Coronavirus: The Hill and the Headlines, March 2021 # 4

Hogan Lovells

Hogan Lovells

Your guide to the latest Hill developments, news narratives, and media headlines from Hogan Lovells Government Relations and Public Affairs practice.

In Washington:

  • Senate Majority Leader Charles Schumer (D-NY) pledged on Thursday to pass a coronavirus relief bill this week. “No matter how long it takes, the Senate is going to stay in session to finish the bill this week,” Schumer said from the Senate floor. The Senate voted 51-50 along party lines to advance the bill, with Vice President Kamala Harris making the tie-breaking vote.  Senators will face up to 30 hours before being able to start the “vote-a-rama” amendment consideration session, lasting several more hours. Additionally, Sen. Ron Johnson (R-WI) has vowed to force Senate floor staff to read aloud the entire bill, which would last 5-10 hours.
  • Senate Democrats made several tweaks to their version of the COVID relief package.  The latest version includes more funding for rural hospitals, increased money for the Shuttered Venue Operations Grants (SVOG), changes to the student-loan borrowing, and changes to the $350 billion pot of state and local aid.  These changes come after announcing that they will narrow the eligibility for receiving the latest round of $1,400 stimulus checks. 
  • The Senate bill made some changes to some of the school funding provisions.  They shifted $2.75 billion of the  K-12 school funding to governors to provide services or assistance to non-public schools that enroll a “significant percentage” of low-income students and are most impacted” by the pandemic.  Also, $3 billion would be set aside for education technology, plus $1.25 billion each for summer and afterschool programs.  Also, student loan forgiveness will be made to be tax-free.
  • President Biden slammed governors for lifting mask mandates.  “The last thing, the last thing we need is Neanderthal thinking, that, ‘In the meantime, everything’s fine. Take off your mask. Forget it.’ It still matters,” President Joe Biden said Wednesday referring to Texas and Mississippi rolling back mask mandates.  Thursday, Press Secretary Jen Psaki pushed back on criticism for Biden’s statements as a “reflection of his frustration" while clarifying that the president was likening the decision to Neanderthal “behavior.”
  • The Centre for Disease Control and Prevention (CDC) delayed releasing its guidance for vaccinated people on Thursday.  The agency is still finalizing the guidance after a series of meetings and consulting with the Deaprtementment of Health and Human Services and the  White House Covid-19 task force.
  • New applications for unemployment benefits rose to 745,000 in the final full week of February, according to data released Thursday by the Labor Department. That’s up 9,000 from the previous week. Another 436,696 Americans applied for Pandemic Unemployment Assistance, a program created to expand jobless aid to gig workers, contractors, and others who do not qualify for traditional unemployment insurance.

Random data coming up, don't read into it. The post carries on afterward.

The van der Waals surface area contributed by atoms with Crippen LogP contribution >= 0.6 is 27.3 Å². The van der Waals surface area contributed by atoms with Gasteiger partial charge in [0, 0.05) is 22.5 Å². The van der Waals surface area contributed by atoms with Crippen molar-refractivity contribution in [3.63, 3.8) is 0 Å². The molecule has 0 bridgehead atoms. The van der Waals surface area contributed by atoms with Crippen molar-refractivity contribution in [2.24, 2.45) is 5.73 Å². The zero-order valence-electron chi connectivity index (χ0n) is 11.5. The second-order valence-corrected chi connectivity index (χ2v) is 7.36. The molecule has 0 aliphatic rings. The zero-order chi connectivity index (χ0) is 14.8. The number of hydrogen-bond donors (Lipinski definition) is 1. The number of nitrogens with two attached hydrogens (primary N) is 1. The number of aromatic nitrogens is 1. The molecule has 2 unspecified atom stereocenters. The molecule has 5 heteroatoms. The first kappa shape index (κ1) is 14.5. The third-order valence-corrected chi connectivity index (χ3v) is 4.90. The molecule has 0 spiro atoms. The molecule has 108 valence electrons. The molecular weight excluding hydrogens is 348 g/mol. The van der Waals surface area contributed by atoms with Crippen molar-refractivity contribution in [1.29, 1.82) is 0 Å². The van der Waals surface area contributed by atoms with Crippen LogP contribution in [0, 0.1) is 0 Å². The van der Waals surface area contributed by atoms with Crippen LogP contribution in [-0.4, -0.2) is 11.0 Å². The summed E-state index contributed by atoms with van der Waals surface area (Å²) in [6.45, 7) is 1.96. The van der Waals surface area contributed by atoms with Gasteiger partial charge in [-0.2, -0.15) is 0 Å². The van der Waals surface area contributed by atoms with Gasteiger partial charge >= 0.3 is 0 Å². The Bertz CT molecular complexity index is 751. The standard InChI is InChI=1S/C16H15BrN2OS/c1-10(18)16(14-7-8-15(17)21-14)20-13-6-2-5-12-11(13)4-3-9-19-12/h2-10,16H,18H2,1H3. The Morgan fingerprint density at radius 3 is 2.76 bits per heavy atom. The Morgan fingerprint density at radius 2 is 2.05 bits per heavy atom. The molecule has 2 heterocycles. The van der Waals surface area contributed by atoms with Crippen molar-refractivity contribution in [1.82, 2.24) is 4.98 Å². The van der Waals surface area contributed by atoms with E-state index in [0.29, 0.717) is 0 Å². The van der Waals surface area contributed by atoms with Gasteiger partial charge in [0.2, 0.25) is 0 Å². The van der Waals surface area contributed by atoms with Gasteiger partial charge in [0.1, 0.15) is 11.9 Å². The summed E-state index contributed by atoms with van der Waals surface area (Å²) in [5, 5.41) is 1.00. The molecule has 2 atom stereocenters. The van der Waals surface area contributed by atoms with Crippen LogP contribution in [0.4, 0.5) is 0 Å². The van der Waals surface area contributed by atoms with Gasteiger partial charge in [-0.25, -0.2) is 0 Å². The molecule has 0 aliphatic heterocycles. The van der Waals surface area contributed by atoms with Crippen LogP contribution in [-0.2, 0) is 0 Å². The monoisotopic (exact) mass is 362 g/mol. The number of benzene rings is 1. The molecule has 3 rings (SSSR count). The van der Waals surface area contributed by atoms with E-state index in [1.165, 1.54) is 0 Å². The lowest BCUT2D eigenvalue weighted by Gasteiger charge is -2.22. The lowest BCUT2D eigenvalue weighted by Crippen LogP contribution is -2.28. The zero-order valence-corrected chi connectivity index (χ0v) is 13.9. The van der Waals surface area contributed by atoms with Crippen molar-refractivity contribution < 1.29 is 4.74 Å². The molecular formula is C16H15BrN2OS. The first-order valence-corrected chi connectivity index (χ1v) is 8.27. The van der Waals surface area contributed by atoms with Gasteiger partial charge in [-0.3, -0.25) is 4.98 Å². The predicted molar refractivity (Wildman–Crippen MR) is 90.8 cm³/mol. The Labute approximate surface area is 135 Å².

In the News:

  • Traffic deaths in the U.S. spiked about 8 percent in 2020 even as coronavirus restrictions reduced driving, according to a report released Thursday. The National Safety Council found that vehicle crashes killed 42,060 people in 2020, up from 39,107 in 2019. This despite a 13 percent year-over-year decrease in vehicle miles traveled. National Highway Traffic Safety Administration data indicates speeding may be to blame, and the Safety Council added that alcohol, marijuana, and opioids were increasingly associated with the most severe crashes. The pandemic has seen increased use and abuse of all three.
  • Alabama Gov. Kay Ivey (R) said Thursday she will extend her state's mask mandate for another month, a contrast with decisions from governors in Texas and Mississippi to lift orders. Ivey noted that coronavirus cases and hospitalizations have fallen but argued that thanks to the mask mandate, “we have seen dramatic results & real progress being made.” Ivey said that given the improving situation, she would ease some orders, including restrictions on the size of a group at each restaurant table.
  • The World Obesity Federation (WOF), a group associated with the World Health Organization (WHO), on Thursday reported a connection between increased COVID-19 deaths and high obesity rates. “Comparing countries around the globe, we find a close association between deaths from COVID-19 and the prevalence of [overweight individuals] in the adult population,” the WOF said in an analysis. Some countries like New Zealand bucked the trend with strict coronavirus responses, among other factors.
  • Asian American families nationwide are disproportionately opting to keep their children home to learn virtually even as many schools reopen. In New York City, for example, Asian American students make up 18 percent of the classroom, but only 12 percent went back to in-person learning, The Washington Post reports. Anti-Asian attacks have spiked over the past year, with 3,000 hate incidents reported since it began. Lawyer and Columbia University adjunct professor Liz OuYang said these attacks have made people reluctant to leave home or make the commute to school.

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DISCLAIMER: Because of the generality of this update, the information provided herein may not be applicable in all situations and should not be acted upon without specific legal advice based on particular situations.

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